Advantage website (2017).  Advantage preservation: Libraries and historical societies [Figure 4. Roll of microfilm image].  Retrieved from:

Archives of Serbia website (2017).  Internal Organization.  Retrieved from:

British Library Endangered Archives Programme (n.d.).  Safeguarding the political history of pre-colonial Madagascar: The archives of Prime Minister Rainilaiarivony (1864-1895).  Retrieved from:

Idealist Careers website (2014).  5 “thank you” letters you could send to people in your network that matter, [Figure 5.  Thank you IDNA Project image].  Retrieved from:

International Committee of the Red Cross website (2014).  Celebrating the ICRC Archives, [Figure 1. Celebrating the ICRC Archives featured image] Retrieved from:

National Archives of Romania website (2017).  About the Archives, NAR History.  Retrieved from:

RICHES Project website (2014).  Annual Council of the International Council on Archives, Girona 2014,  [Figure 2. ICA logo image].  Retrieved from:

Vanderbilt College of Arts and Science website (2017).  Slave Societies Digital Archive, [Figure 3. British Library Endangered Archives logo image].  Retrieved from:






IDNA in the Society of California Archivists

alyse-dunavant-jonesAlyse Dunavant-Jones, a researcher with the IDNA project authored an article published in the Society of California Archivists Fall 2017 issue.  The article is based on a presentation given on June 9th 2017 by members of the research team on lessons learned during their time contributing to the IDNA publication.

Here is the link to the newsletter to see the full article

Congrats Alyse!

The Importance of International Archives Day

Neela Morari

International Archives day falls on June 9th every year and was a result of a resolution of 2000 participants of the 2004 international Congress who requested that the United Nations create an International Archives Day. The purpose of this day is to raise awareness of national archives—the importance of archives to the public, the benefits of records management to the decision makers and the need to preserve the archives for one and all.

This summer, I had the opportunity to participate as a researcher for the IDNA project. My research on the West African country, Guinea, led me to an article describing exactly what the International Archives day was created to accomplish. In Guinea, the 2017 celebrations were attended by several personalities, from political figures to historians. The Director of National Archives stated that “the objective of the day is to make the public aware of the importance of archives as a basis for rights and freedoms” (Nabé, 2017). The message that concluded the ceremony was the wish that the following year a whole week would be dedicated to raising awareness instead of only one day.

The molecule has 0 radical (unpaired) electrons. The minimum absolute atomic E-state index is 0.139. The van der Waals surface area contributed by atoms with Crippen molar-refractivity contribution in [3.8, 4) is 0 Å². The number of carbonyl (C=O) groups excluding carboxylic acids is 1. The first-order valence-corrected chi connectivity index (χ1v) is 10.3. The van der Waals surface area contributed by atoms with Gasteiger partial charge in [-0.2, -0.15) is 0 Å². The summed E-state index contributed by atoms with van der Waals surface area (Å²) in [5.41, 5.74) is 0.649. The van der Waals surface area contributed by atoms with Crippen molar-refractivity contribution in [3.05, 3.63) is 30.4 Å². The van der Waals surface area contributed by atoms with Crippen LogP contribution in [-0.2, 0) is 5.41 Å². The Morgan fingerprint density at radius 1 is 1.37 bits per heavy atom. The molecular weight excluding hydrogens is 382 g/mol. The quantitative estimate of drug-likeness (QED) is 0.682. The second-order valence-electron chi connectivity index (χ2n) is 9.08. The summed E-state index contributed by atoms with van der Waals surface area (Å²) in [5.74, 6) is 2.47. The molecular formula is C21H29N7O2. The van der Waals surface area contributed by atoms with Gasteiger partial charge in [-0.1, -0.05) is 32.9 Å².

Just a few short weeks into my position as an IDNA project researcher, I much appreciated a different International Archives day celebration that raised my own awareness.  Experienced researchers from past and current semesters delivered a presentation entitled “Lessons learned while gathering data for the International Directory of National Archives.” Social media as resources, understanding cultural privacy versus the right of access to information, and challenges that may be faced when it came to dispersion of archives and resources were some topics that helped me during my research. Google Translate was another useful tool recommended to help in retrieving information from webpages not in English. The presentation also clarified the iterative nature of the whole research process from gathering data from multiple resources, social media and research articles, to narrowing down to the most current and accurate information. 

I have had the opportunity to visit a handful of countries and was always interested in learning about the local history. This interest had led me to applying for the position of a researcher for the IDNA project. My usual go-to for information would be history books at a local store. However, in the future, when an opportunity presents itself, I will definitely perform some online research on national archives of a region prior to my visit. For now, I will make some virtual international visits through the International Council on Archives website which has an “About page” on International Archives Day with links to a list of how various regions of the world have celebrated the day since 2009.


About the International Archives Day:

Lessons learned while gathering data for the International Directory of National Archives.  (2017):

Nabé, A. (2017). The national directorate of archives of Guinea celebrates the international day of archives. Guinée Culture:







IDNA Celebrates International Archives Day June 9, 2017

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Please join us June 9th 2107 at 3:00 p.m. Pacific Standard Time for a live webcast Moderated by IDNA Co-Editor Dr. Pat Franks.  Panelists Alyse Dunavant-Jones, Heather Kohles and Kate Eminhizer will discuss the IDNA project, their experiences and lessons learned along the way.